The Daily Galaxy

September 10, 2015

 

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Working in a cave complex deep beneath South Africa’s Malmani dolomites, an international team of scientists has brought to light an unprecedented trove of hominin fossils — more than 1,500 well-preserved bones and teeth — representing the largest, most complete set of such remains found to date in Africa. The discovery, cached in a barely accessible chamber in a subterranean labyrinth not far from Johannesburg, adds a new branch to the human family tree, a creature dubbed Homo naledi.

The remains, scientists believe, could only have been deliberately placed in the cave.Skeletal fossils of Homo naledi are pictured above in the Wits bone vault at the Evolutionary Studies Institute at the University of the Witwatersrand, Johannesburg, South Africa, on Sept. 13, 2014. The fossils are among nearly 1,700 bones and teeth retrieved from a nearly inaccessible cave near Johannesburg. The fossil trove was created, scientists believe, by Homo naledi repeatedly secreting the bodies of their dead companions in the cave. Analysis of the fossils — part of a project known as the Rising Star Expedition — was led in part by paleoanthropologist John Hawks, professor of anthropology at the University of Wisconsin-Madison.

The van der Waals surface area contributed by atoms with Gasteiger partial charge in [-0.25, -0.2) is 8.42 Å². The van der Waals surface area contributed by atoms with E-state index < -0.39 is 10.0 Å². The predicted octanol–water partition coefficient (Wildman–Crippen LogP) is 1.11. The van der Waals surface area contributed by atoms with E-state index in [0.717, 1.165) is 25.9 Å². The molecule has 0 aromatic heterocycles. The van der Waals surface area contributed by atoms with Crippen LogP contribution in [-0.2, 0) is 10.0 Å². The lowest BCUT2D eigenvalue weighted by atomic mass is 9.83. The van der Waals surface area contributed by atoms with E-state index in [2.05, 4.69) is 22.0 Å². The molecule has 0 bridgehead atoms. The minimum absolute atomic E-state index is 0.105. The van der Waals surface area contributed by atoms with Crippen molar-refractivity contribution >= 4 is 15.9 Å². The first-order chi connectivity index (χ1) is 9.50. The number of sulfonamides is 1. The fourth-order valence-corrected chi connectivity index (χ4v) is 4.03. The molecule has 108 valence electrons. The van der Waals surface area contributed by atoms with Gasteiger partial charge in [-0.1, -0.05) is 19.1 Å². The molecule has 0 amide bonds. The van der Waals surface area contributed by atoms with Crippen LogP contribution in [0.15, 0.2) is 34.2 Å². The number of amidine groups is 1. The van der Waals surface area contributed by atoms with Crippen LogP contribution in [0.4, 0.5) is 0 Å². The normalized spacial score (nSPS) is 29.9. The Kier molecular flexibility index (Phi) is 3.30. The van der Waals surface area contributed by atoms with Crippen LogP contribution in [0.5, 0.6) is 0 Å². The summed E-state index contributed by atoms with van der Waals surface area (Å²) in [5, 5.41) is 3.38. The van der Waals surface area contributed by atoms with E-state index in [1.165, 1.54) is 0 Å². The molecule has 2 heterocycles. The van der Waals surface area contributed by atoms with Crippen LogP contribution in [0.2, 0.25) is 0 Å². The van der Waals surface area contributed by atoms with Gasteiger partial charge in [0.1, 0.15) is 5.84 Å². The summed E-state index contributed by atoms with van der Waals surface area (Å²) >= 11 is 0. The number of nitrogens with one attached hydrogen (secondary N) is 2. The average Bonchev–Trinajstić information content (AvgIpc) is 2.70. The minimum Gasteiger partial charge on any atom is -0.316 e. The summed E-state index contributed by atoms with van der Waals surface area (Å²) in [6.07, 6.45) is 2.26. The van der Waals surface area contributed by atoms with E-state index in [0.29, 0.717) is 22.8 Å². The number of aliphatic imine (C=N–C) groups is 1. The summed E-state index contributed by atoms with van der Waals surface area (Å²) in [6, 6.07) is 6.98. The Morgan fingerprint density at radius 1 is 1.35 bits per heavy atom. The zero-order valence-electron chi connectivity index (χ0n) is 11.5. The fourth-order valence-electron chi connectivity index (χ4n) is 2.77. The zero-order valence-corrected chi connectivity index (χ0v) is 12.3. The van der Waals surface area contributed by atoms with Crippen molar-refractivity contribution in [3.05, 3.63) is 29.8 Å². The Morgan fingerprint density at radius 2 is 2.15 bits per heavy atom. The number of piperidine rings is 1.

So far, parts of at least 15 skeletons representing individuals of all ages have been found and the researchers believe many more fossils remain in the chamber. It is part of a complex of limestone caves near what is called “The Cradle of Humankind,” a World Heritage Site in Gauteng province well known for critical paleoanthropological discoveries of early humans, including the 1947 discovery of 2.3 million-year-old Australopithecus africanus.

 

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